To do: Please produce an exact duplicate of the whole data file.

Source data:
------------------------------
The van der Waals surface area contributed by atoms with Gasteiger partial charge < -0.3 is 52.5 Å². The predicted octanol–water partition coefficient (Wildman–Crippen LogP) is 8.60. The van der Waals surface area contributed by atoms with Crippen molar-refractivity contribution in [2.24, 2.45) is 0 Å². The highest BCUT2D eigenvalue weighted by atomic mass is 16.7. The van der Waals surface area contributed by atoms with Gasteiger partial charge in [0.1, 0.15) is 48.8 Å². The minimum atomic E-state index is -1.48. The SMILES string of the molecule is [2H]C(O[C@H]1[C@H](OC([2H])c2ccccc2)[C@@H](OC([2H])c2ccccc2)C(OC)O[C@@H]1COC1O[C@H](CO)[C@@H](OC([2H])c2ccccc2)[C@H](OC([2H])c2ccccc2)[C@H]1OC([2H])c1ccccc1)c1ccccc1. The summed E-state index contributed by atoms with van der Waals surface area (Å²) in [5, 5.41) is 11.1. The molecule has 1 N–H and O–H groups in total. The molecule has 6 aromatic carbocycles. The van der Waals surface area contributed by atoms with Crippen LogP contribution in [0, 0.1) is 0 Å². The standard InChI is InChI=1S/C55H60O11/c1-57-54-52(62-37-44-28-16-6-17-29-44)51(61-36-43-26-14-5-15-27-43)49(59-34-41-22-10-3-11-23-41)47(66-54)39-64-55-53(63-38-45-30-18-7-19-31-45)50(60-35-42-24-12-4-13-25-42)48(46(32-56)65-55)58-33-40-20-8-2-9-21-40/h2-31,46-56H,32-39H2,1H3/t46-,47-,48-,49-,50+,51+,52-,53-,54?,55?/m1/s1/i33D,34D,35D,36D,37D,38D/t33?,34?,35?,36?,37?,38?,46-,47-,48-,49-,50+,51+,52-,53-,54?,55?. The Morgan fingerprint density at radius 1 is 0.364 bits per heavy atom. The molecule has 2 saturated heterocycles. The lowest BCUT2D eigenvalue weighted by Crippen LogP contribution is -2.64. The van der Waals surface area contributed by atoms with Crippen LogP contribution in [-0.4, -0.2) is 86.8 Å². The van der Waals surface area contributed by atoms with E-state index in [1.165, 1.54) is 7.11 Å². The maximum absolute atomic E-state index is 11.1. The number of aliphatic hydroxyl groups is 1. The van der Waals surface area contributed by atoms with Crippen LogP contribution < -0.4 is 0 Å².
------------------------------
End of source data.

The van der Waals surface area contributed by atoms with Gasteiger partial charge < -0.3 is 52.5 Å². The predicted octanol–water partition coefficient (Wildman–Crippen LogP) is 8.60. The van der Waals surface area contributed by atoms with Crippen molar-refractivity contribution in [2.24, 2.45) is 0 Å². The highest BCUT2D eigenvalue weighted by atomic mass is 16.7. The van der Waals surface area contributed by atoms with Gasteiger partial charge in [0.1, 0.15) is 48.8 Å². The minimum atomic E-state index is -1.48. The SMILES string of the molecule is [2H]C(O[C@H]1[C@H](OC([2H])c2ccccc2)[C@@H](OC([2H])c2ccccc2)C(OC)O[C@@H]1COC1O[C@H](CO)[C@@H](OC([2H])c2ccccc2)[C@H](OC([2H])c2ccccc2)[C@H]1OC([2H])c1ccccc1)c1ccccc1. The summed E-state index contributed by atoms with van der Waals surface area (Å²) in [5, 5.41) is 11.1. The molecule has 1 N–H and O–H groups in total. The molecule has 6 aromatic carbocycles. The van der Waals surface area contributed by atoms with Crippen LogP contribution in [0, 0.1) is 0 Å². The standard InChI is InChI=1S/C55H60O11/c1-57-54-52(62-37-44-28-16-6-17-29-44)51(61-36-43-26-14-5-15-27-43)49(59-34-41-22-10-3-11-23-41)47(66-54)39-64-55-53(63-38-45-30-18-7-19-31-45)50(60-35-42-24-12-4-13-25-42)48(46(32-56)65-55)58-33-40-20-8-2-9-21-40/h2-31,46-56H,32-39H2,1H3/t46-,47-,48-,49-,50+,51+,52-,53-,54?,55?/m1/s1/i33D,34D,35D,36D,37D,38D/t33?,34?,35?,36?,37?,38?,46-,47-,48-,49-,50+,51+,52-,53-,54?,55?. The Morgan fingerprint density at radius 1 is 0.364 bits per heavy atom. The molecule has 2 saturated heterocycles. The lowest BCUT2D eigenvalue weighted by Crippen LogP contribution is -2.64. The van der Waals surface area contributed by atoms with Crippen LogP contribution in [-0.4, -0.2) is 86.8 Å². The van der Waals surface area contributed by atoms with E-state index in [1.165, 1.54) is 7.11 Å². The maximum absolute atomic E-state index is 11.1. The number of aliphatic hydroxyl groups is 1. The van der Waals surface area contributed by atoms with Crippen LogP contribution < -0.4 is 0 Å².